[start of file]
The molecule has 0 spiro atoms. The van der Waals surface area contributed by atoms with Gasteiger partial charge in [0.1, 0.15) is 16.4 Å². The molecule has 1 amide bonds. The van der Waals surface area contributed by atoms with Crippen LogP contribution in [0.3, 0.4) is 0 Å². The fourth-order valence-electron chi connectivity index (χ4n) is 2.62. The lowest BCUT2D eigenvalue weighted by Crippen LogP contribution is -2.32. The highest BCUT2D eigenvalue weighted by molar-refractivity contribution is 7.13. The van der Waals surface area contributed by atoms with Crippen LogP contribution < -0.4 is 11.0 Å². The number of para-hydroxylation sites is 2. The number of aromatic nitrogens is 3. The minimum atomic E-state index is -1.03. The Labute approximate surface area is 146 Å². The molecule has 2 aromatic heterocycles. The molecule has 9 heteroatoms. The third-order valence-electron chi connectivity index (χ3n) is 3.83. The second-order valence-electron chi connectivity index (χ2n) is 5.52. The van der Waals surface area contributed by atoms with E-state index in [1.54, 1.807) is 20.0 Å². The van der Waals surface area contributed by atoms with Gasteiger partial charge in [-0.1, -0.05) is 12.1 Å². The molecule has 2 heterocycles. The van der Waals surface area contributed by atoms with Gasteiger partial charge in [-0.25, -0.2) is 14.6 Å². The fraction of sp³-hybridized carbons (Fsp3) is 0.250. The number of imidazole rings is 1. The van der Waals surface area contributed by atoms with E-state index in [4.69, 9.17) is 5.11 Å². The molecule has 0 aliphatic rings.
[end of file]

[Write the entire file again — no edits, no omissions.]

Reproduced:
The molecule has 0 spiro atoms. The van der Waals surface area contributed by atoms with Gasteiger partial charge in [0.1, 0.15) is 16.4 Å². The molecule has 1 amide bonds. The van der Waals surface area contributed by atoms with Crippen LogP contribution in [0.3, 0.4) is 0 Å². The fourth-order valence-electron chi connectivity index (χ4n) is 2.62. The lowest BCUT2D eigenvalue weighted by Crippen LogP contribution is -2.32. The highest BCUT2D eigenvalue weighted by molar-refractivity contribution is 7.13. The van der Waals surface area contributed by atoms with Crippen LogP contribution < -0.4 is 11.0 Å². The number of para-hydroxylation sites is 2. The number of aromatic nitrogens is 3. The minimum atomic E-state index is -1.03. The Labute approximate surface area is 146 Å². The molecule has 2 aromatic heterocycles. The molecule has 9 heteroatoms. The third-order valence-electron chi connectivity index (χ3n) is 3.83. The second-order valence-electron chi connectivity index (χ2n) is 5.52. The van der Waals surface area contributed by atoms with E-state index in [1.54, 1.807) is 20.0 Å². The van der Waals surface area contributed by atoms with Gasteiger partial charge in [-0.1, -0.05) is 12.1 Å². The molecule has 2 heterocycles. The van der Waals surface area contributed by atoms with Gasteiger partial charge in [-0.25, -0.2) is 14.6 Å². The fraction of sp³-hybridized carbons (Fsp3) is 0.250. The number of imidazole rings is 1. The van der Waals surface area contributed by atoms with E-state index in [4.69, 9.17) is 5.11 Å². The molecule has 0 aliphatic rings.